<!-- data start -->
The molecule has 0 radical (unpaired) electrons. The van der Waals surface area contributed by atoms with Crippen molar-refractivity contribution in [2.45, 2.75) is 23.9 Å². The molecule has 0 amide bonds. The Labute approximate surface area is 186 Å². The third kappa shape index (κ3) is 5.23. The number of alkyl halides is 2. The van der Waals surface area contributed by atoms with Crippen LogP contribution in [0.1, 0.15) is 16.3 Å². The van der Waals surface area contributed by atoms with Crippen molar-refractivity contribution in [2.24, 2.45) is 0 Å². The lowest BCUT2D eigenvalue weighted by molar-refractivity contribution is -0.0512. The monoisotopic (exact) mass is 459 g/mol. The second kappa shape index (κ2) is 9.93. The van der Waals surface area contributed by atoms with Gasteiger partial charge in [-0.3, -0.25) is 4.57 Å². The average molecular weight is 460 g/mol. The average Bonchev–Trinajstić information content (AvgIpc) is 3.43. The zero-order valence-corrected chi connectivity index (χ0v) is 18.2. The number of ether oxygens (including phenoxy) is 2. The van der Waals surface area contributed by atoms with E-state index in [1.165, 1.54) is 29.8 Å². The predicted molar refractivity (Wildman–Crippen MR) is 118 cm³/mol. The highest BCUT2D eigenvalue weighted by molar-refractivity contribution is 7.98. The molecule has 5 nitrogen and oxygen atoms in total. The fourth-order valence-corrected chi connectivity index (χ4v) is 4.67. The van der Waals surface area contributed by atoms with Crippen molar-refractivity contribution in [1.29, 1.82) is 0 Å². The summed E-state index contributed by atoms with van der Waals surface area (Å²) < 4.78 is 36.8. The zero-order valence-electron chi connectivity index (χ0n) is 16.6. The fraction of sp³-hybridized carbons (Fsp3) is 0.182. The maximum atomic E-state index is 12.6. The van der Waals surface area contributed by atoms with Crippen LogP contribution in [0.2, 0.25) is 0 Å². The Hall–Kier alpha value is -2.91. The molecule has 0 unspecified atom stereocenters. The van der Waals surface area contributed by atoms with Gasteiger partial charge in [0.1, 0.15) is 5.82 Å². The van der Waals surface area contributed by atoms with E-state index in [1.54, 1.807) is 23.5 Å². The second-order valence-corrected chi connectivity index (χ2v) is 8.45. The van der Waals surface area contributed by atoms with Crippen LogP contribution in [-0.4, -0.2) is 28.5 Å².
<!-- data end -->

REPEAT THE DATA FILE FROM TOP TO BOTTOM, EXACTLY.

The molecule has 0 radical (unpaired) electrons. The van der Waals surface area contributed by atoms with Crippen molar-refractivity contribution in [2.45, 2.75) is 23.9 Å². The molecule has 0 amide bonds. The Labute approximate surface area is 186 Å². The third kappa shape index (κ3) is 5.23. The number of alkyl halides is 2. The van der Waals surface area contributed by atoms with Crippen LogP contribution in [0.1, 0.15) is 16.3 Å². The van der Waals surface area contributed by atoms with Crippen molar-refractivity contribution in [2.24, 2.45) is 0 Å². The lowest BCUT2D eigenvalue weighted by molar-refractivity contribution is -0.0512. The monoisotopic (exact) mass is 459 g/mol. The second kappa shape index (κ2) is 9.93. The van der Waals surface area contributed by atoms with Gasteiger partial charge in [-0.3, -0.25) is 4.57 Å². The average molecular weight is 460 g/mol. The average Bonchev–Trinajstić information content (AvgIpc) is 3.43. The zero-order valence-corrected chi connectivity index (χ0v) is 18.2. The number of ether oxygens (including phenoxy) is 2. The van der Waals surface area contributed by atoms with E-state index in [1.165, 1.54) is 29.8 Å². The predicted molar refractivity (Wildman–Crippen MR) is 118 cm³/mol. The highest BCUT2D eigenvalue weighted by molar-refractivity contribution is 7.98. The molecule has 5 nitrogen and oxygen atoms in total. The fourth-order valence-corrected chi connectivity index (χ4v) is 4.67. The van der Waals surface area contributed by atoms with Crippen molar-refractivity contribution in [1.29, 1.82) is 0 Å². The summed E-state index contributed by atoms with van der Waals surface area (Å²) < 4.78 is 36.8. The zero-order valence-electron chi connectivity index (χ0n) is 16.6. The fraction of sp³-hybridized carbons (Fsp3) is 0.182. The maximum atomic E-state index is 12.6. The van der Waals surface area contributed by atoms with Crippen LogP contribution in [0.2, 0.25) is 0 Å². The Hall–Kier alpha value is -2.91. The molecule has 0 unspecified atom stereocenters. The van der Waals surface area contributed by atoms with Gasteiger partial charge in [0.1, 0.15) is 5.82 Å². The van der Waals surface area contributed by atoms with E-state index in [1.54, 1.807) is 23.5 Å². The second-order valence-corrected chi connectivity index (χ2v) is 8.45. The van der Waals surface area contributed by atoms with Crippen LogP contribution in [-0.4, -0.2) is 28.5 Å².